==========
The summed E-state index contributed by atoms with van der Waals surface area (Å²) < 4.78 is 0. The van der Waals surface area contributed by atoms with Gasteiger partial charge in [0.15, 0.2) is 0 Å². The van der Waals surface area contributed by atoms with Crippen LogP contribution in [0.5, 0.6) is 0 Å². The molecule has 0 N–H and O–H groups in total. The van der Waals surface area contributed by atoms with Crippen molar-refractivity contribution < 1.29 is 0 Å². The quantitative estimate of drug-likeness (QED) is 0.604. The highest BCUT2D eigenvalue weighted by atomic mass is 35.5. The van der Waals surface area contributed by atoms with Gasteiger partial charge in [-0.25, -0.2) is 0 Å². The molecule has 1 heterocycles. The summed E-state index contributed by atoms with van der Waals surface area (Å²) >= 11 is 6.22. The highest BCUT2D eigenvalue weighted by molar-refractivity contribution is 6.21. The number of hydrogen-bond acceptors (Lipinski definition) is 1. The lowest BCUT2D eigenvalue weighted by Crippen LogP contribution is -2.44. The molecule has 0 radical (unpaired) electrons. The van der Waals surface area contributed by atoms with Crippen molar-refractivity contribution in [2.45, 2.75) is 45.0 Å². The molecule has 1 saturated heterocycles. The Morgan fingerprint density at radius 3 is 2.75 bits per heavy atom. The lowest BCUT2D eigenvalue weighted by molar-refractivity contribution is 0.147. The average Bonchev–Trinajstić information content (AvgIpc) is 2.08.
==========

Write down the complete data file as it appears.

The summed E-state index contributed by atoms with van der Waals surface area (Å²) < 4.78 is 0. The van der Waals surface area contributed by atoms with Gasteiger partial charge in [0.15, 0.2) is 0 Å². The van der Waals surface area contributed by atoms with Crippen LogP contribution in [0.5, 0.6) is 0 Å². The molecule has 0 N–H and O–H groups in total. The van der Waals surface area contributed by atoms with Crippen molar-refractivity contribution < 1.29 is 0 Å². The quantitative estimate of drug-likeness (QED) is 0.604. The highest BCUT2D eigenvalue weighted by atomic mass is 35.5. The van der Waals surface area contributed by atoms with Gasteiger partial charge in [-0.25, -0.2) is 0 Å². The molecule has 1 heterocycles. The summed E-state index contributed by atoms with van der Waals surface area (Å²) >= 11 is 6.22. The highest BCUT2D eigenvalue weighted by molar-refractivity contribution is 6.21. The number of hydrogen-bond acceptors (Lipinski definition) is 1. The lowest BCUT2D eigenvalue weighted by Crippen LogP contribution is -2.44. The molecule has 0 radical (unpaired) electrons. The van der Waals surface area contributed by atoms with Crippen molar-refractivity contribution in [2.45, 2.75) is 45.0 Å². The molecule has 1 saturated heterocycles. The Morgan fingerprint density at radius 3 is 2.75 bits per heavy atom. The lowest BCUT2D eigenvalue weighted by molar-refractivity contribution is 0.147. The average Bonchev–Trinajstić information content (AvgIpc) is 2.08.